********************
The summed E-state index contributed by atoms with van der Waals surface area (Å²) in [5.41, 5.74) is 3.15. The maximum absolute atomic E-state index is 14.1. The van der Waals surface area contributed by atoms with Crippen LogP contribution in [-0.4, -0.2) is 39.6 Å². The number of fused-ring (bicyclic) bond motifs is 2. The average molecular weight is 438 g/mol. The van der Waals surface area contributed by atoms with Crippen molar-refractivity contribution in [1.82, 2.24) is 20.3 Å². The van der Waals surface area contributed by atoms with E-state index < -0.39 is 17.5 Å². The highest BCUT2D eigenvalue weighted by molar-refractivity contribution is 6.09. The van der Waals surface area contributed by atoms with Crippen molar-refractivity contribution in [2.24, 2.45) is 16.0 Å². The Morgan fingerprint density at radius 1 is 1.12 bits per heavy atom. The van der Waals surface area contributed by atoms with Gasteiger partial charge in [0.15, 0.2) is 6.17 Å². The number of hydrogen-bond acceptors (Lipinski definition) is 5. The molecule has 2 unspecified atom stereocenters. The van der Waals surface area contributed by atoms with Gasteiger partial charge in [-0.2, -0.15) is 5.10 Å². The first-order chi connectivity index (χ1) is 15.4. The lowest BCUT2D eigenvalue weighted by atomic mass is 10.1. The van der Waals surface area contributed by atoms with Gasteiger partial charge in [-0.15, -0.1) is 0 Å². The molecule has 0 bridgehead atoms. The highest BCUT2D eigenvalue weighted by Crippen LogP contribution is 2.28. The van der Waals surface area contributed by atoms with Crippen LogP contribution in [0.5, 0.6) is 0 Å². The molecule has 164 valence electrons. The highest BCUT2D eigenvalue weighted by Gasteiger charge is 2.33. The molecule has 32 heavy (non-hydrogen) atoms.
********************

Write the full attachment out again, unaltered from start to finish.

The summed E-state index contributed by atoms with van der Waals surface area (Å²) in [5.41, 5.74) is 3.15. The maximum absolute atomic E-state index is 14.1. The van der Waals surface area contributed by atoms with Crippen LogP contribution in [-0.4, -0.2) is 39.6 Å². The number of fused-ring (bicyclic) bond motifs is 2. The average molecular weight is 438 g/mol. The van der Waals surface area contributed by atoms with Crippen molar-refractivity contribution in [1.82, 2.24) is 20.3 Å². The van der Waals surface area contributed by atoms with E-state index < -0.39 is 17.5 Å². The highest BCUT2D eigenvalue weighted by molar-refractivity contribution is 6.09. The van der Waals surface area contributed by atoms with Crippen molar-refractivity contribution in [2.24, 2.45) is 16.0 Å². The Morgan fingerprint density at radius 1 is 1.12 bits per heavy atom. The van der Waals surface area contributed by atoms with Gasteiger partial charge in [0.15, 0.2) is 6.17 Å². The number of hydrogen-bond acceptors (Lipinski definition) is 5. The molecule has 2 unspecified atom stereocenters. The van der Waals surface area contributed by atoms with Gasteiger partial charge in [-0.2, -0.15) is 5.10 Å². The first-order chi connectivity index (χ1) is 15.4. The lowest BCUT2D eigenvalue weighted by atomic mass is 10.1. The van der Waals surface area contributed by atoms with Gasteiger partial charge in [-0.15, -0.1) is 0 Å². The molecule has 0 bridgehead atoms. The highest BCUT2D eigenvalue weighted by Crippen LogP contribution is 2.28. The van der Waals surface area contributed by atoms with Crippen LogP contribution in [0.5, 0.6) is 0 Å². The molecule has 164 valence electrons. The highest BCUT2D eigenvalue weighted by Gasteiger charge is 2.33. The molecule has 32 heavy (non-hydrogen) atoms.